Like an illness, poor reliability can be contagious. It spreads throughout a corporation, its brands, and its products.
That’s why, every year, Consumer Reports publishes a survey, not only of the vehicles, but of the automotive brands. The magazine contends that brand reliability, for better or worse, is a reflection of corporate philosophy. Companies that nickel and dime their suppliers and those that roll out new technologies too quickly tend to have reliability issues.
“Reliability is about taking a conservative approach to new technology,” Jake Fisher, director of auto testing for Consumer Reports, told Design News. “If you take a conservative approach, reliability is better. If not, it’s worse.”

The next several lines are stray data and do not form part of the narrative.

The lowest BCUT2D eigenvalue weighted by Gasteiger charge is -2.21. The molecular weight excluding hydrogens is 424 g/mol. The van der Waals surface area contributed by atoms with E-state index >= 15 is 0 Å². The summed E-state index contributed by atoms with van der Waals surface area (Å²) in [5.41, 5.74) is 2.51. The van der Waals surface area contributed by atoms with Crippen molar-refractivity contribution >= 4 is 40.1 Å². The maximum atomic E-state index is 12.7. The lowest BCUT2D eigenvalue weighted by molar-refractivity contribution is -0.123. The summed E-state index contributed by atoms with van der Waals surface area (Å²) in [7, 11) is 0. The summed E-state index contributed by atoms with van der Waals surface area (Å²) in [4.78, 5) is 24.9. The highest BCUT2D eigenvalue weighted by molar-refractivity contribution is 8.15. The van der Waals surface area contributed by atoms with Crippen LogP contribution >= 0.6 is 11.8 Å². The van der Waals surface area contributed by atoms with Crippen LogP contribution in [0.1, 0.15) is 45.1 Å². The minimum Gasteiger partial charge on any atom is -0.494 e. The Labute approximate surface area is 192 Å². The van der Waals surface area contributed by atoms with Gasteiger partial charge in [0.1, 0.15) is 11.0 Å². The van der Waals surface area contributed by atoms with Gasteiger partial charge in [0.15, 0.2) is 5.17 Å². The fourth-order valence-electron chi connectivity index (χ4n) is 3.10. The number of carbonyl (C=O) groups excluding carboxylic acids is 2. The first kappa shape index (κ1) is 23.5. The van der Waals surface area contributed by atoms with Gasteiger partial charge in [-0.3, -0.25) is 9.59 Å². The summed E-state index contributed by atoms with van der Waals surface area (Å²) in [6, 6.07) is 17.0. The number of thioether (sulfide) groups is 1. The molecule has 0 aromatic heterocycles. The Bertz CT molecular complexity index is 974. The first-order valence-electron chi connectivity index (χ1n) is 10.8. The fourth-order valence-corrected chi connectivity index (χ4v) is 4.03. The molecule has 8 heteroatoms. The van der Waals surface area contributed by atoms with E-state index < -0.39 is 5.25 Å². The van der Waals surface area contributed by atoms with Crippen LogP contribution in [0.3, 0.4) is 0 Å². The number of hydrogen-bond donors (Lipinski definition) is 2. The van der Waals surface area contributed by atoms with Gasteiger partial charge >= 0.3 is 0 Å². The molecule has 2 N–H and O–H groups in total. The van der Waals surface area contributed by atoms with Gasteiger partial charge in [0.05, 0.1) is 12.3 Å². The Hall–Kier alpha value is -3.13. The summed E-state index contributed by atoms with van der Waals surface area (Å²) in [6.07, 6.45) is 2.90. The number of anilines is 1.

Decisions on such matters are often made at the corporate level, causing good or poor reliability to be a corporate-wide phenomenon. That’s why, this year, the top two automotive brands operate under the same corporate umbrella. Not coincidently, so do the bottom two.
Here, we offer a peek at the 10 most unreliable vehicle brands, as judged by the owners of more than 640,000 vehicles. Scroll through the slides to see the least reliable nameplates.